November 17, 2021 In Uncategorized


The #SupremeCourt of India in the matter of Experion Developers Pvt Ltd vs Pawan Gupta (Civil Appeal Nos. 3703-3704/2020) vide its Order dated 12-01-2021 affirmed the National Consumer Dispute Redressal Commission, New Delhi (“#NCDRC”) Judgment dated 26-08-2021 that #cancelled the #demand for excess area on offer of #possession.

Brief Facts:

The facts of the case involve one Mr. Pawan Gupta (the “Respondent”) had booked residential Flats in a Project of the Experion Developers Pvt Ltd (the “Appellants”) in 2012. The total sale consideration of the Flats was Rs.2,92,89,639/- under the Builder-Buyer’s Agreement dated 26.12.2012. The total sale consideration was later unfairly raised to Rs.3,10,48,232/-due to an increase in the sale area. The possession was to be given latest by 26.12.2016 however; the Appellants failed to handover the possession within the stipulated time period. As a result, the Respondent filed Complaints against the Appellants before the NCDRC. The Respondent prayed to restrain the Appellants from imposing any additional charge on account of the arbitrary increase in the price of the Flats.

The NCDRC heard the contentions raised by both the Parties and vide its Judgment dated 26-08-2021 observed and held as follows:

  1. The contention of the Opposite Party-Appellants herein that the Complainant-Respondent herein is not a consumer because he had purchased two Flats is not tenable.This now has been established that mere booking of more than one Flat does not take the Allottee out of the purview of the Consumer Protection Act.
  2. In respect of excess area, the justification given by the Opposite Party-Appellants was that on the basis of an internal report of the Architect the demand was made for excess area.The Opposite Party-Appellants herein failed to file any report or any other document to prove how they made a demand for the excess area.
  3. The NCDRC observed once the Original Plan is approved by the Competent Authority, the areas of Residential Unit as well as of the common spaces and common buildings are specified. The super area cannot change until there is change in either the area of the Flat or in the area of any of the common buildings or the total area of the Project (Plot Area) is changed.
  4. The NCDRC opined that the real test for excess area would be that the Opposite Party-Appellants should provide a comparison of the areas of the original approved common spaces and the Flats with finally approved common spaces/buildings. This has not been done in this case.The Commission said that this is a common practice adopted by majority of builders/developers which is an “Unfair Trade Practice”. It has become a means to extract extra money from the allottees at the time when allottee cannot leave the project as a substantial amount is locked in the Project and he is about to take possession.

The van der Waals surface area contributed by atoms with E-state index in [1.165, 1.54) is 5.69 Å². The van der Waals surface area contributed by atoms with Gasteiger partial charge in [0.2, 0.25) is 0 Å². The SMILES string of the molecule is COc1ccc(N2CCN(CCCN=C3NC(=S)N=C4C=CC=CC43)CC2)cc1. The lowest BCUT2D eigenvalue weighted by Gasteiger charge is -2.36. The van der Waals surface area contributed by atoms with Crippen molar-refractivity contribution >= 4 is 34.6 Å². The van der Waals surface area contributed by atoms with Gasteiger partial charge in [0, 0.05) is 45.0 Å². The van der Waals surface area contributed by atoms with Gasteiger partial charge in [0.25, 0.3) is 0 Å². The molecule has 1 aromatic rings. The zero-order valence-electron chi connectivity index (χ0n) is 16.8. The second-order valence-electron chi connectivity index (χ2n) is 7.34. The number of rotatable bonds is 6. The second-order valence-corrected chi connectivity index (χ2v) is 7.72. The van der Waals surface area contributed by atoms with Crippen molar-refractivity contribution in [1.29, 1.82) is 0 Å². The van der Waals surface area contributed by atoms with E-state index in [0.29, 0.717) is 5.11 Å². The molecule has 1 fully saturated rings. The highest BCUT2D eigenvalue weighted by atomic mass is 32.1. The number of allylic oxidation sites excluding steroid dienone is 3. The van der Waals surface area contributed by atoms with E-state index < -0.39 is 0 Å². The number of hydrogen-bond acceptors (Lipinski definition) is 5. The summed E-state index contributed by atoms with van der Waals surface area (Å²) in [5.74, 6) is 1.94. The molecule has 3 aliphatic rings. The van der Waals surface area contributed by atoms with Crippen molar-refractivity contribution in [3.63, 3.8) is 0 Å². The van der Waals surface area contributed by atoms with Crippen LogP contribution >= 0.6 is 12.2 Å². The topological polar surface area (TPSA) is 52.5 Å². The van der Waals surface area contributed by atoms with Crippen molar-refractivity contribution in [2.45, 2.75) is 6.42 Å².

5. It further said that there is no harm in communicating and charging for the extra area at the final stage but for the sake of transparency the Opposite Party-Appellants herein must share the actual reason for increase in the super area based on the comparison of the originally approved buildings and finally approved buildings. The Commission pointed out that the idea is that allottee must know the change in the finally approved lay-out and areas of common spaces and the originally approved lay-out and areas.
  6. Therefore, until this is done, the Opposite Party- Appellants herein is not entitled to payment of any excess area. Thus, the Commission directed the Appellants to cancel the demand for excess area and send revised demand excluding excess area and without adding any new costs along with the offer of possession.

Being aggrieved by the said NCDRC Judgment dated 26-08-2021, the Appellants filed an Appeal before the Supreme Court of India. The Supreme Court vide its Order dated 12-01-2021 dismissed the Appeals and refused to interfere with the NCDRC Judgment dated 26-08-2021.

Editor’s Comment

A much needed Judgment that will help several oppressed buyers, who are forced to give in to unfair demands of builders at the stage of taking possession. The Judgment clearly distinguishes between genuine demand which is backed by a comparison between the approved plan and the final plan. In most cases the builders demands are inflated, arbitrary and illegal. This view of NCDRC’s, preventing builders from making arbitrary demands has been upheld by the Supreme Court and rightly so.


Lakshmi Vishwakarma

Senior Legal Associate

The Indian Lawyer & Allied Services

Edited by

Sushila Ram

Chief Consultant and Co-Founder

The Indian Lawyer & Allied Services

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